Stay Fueled

Next time you head to the gym after taking your pre-workout, make sure your gym bag contains your intra-workout supplement too. The combination of protein and carbohydrate intake during your training session will likely lead to better results outside the gym and delay fatigue inside the gym. Consuming pre, intra, and post-workouts may seem like a lot, but giving your body the fuel it needs to recover pays dividends in the long term.

References

  1. Beckner, M. E., Pihoker, A. A., Darnell, M. E., Beals, K., Lovalekar, M., Proessl, F., Flanagan, S. D., Arciero, P. J., Nindl, B. C., & Martin, B. J. (2020). Effects of Multi-ingredient Preworkout Supplements on Physical Performance, Cognitive Performance, Mood State, and Hormone Concentrations in Recreationally Active Men and Women. Journal of strength and conditioning research, 10.1519/JSC.0000000000003660. Advance online publication. https://doi.org/10.1519/JSC.0000000000003660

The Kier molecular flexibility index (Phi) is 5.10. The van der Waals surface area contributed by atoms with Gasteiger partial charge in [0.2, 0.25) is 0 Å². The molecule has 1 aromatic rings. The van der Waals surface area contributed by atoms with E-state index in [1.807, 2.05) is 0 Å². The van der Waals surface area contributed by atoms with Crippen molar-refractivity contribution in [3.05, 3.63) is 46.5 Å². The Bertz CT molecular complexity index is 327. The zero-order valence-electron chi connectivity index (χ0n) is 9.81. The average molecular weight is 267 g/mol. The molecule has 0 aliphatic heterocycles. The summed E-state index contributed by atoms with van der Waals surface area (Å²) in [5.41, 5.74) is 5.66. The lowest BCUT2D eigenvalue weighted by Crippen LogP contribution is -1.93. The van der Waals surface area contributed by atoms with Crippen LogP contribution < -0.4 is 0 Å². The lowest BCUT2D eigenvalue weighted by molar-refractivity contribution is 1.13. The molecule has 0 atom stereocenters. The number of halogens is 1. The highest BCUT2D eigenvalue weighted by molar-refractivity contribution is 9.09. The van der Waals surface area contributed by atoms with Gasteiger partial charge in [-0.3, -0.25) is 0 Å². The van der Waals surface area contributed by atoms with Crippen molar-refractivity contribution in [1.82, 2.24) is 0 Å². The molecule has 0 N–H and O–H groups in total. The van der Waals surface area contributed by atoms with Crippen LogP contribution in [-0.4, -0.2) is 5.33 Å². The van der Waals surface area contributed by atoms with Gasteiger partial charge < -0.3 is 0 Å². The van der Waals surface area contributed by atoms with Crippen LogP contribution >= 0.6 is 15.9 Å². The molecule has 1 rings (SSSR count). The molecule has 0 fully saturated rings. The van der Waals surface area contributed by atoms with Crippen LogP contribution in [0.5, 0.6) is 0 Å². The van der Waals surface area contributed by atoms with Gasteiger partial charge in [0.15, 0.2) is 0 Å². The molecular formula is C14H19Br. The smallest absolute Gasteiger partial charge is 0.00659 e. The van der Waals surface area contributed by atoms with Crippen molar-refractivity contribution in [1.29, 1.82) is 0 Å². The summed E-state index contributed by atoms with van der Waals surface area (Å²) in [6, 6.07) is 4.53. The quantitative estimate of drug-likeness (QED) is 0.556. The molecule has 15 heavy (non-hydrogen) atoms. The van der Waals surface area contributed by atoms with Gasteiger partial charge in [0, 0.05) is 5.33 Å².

2. Rankin, J. W., Goldman, L. P., Puglisi, M. J., Nickols-Richardson, S. M., Earthman, C. P., & Gwazdauskas, F. C. (2004). Effect of post-exercise supplement consumption on adaptations to resistance training. Journal of the American College of Nutrition23(4), 322–330. https://doi.org/10.1080/07315724.2004.10719375
  3. Bird, S. P., Tarpenning, K. M., & Marino, F. E. (2006). Liquid carbohydrate/essential amino acid ingestion during a short-term bout of resistance exercise suppresses myofibrillar protein degradation. Metabolism: clinical and experimental55(5), 570–577. https://doi.org/10.1016/j.metabol.2005.11.011